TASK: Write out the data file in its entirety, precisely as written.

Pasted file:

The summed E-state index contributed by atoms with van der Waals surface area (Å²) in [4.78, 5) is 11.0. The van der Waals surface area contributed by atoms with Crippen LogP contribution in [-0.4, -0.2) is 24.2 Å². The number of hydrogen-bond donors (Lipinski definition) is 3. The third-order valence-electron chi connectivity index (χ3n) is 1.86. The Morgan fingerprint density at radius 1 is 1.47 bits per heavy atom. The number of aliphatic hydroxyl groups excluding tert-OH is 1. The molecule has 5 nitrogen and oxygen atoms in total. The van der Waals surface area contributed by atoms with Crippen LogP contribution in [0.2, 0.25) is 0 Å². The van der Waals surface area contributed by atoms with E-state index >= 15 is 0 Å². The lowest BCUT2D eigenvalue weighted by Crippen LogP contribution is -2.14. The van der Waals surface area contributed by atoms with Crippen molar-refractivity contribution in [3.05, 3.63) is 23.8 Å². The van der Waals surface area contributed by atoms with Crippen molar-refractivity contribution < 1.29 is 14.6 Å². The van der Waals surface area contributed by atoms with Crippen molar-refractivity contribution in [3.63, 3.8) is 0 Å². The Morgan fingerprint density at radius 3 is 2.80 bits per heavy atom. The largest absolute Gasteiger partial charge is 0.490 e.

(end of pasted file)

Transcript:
The summed E-state index contributed by atoms with van der Waals surface area (Å²) in [4.78, 5) is 11.0. The van der Waals surface area contributed by atoms with Crippen LogP contribution in [-0.4, -0.2) is 24.2 Å². The number of hydrogen-bond donors (Lipinski definition) is 3. The third-order valence-electron chi connectivity index (χ3n) is 1.86. The Morgan fingerprint density at radius 1 is 1.47 bits per heavy atom. The number of aliphatic hydroxyl groups excluding tert-OH is 1. The molecule has 5 nitrogen and oxygen atoms in total. The van der Waals surface area contributed by atoms with Crippen LogP contribution in [0.2, 0.25) is 0 Å². The van der Waals surface area contributed by atoms with E-state index >= 15 is 0 Å². The lowest BCUT2D eigenvalue weighted by Crippen LogP contribution is -2.14. The van der Waals surface area contributed by atoms with Crippen molar-refractivity contribution in [3.05, 3.63) is 23.8 Å². The van der Waals surface area contributed by atoms with Crippen molar-refractivity contribution < 1.29 is 14.6 Å². The van der Waals surface area contributed by atoms with Crippen molar-refractivity contribution in [3.63, 3.8) is 0 Å². The Morgan fingerprint density at radius 3 is 2.80 bits per heavy atom. The largest absolute Gasteiger partial charge is 0.490 e.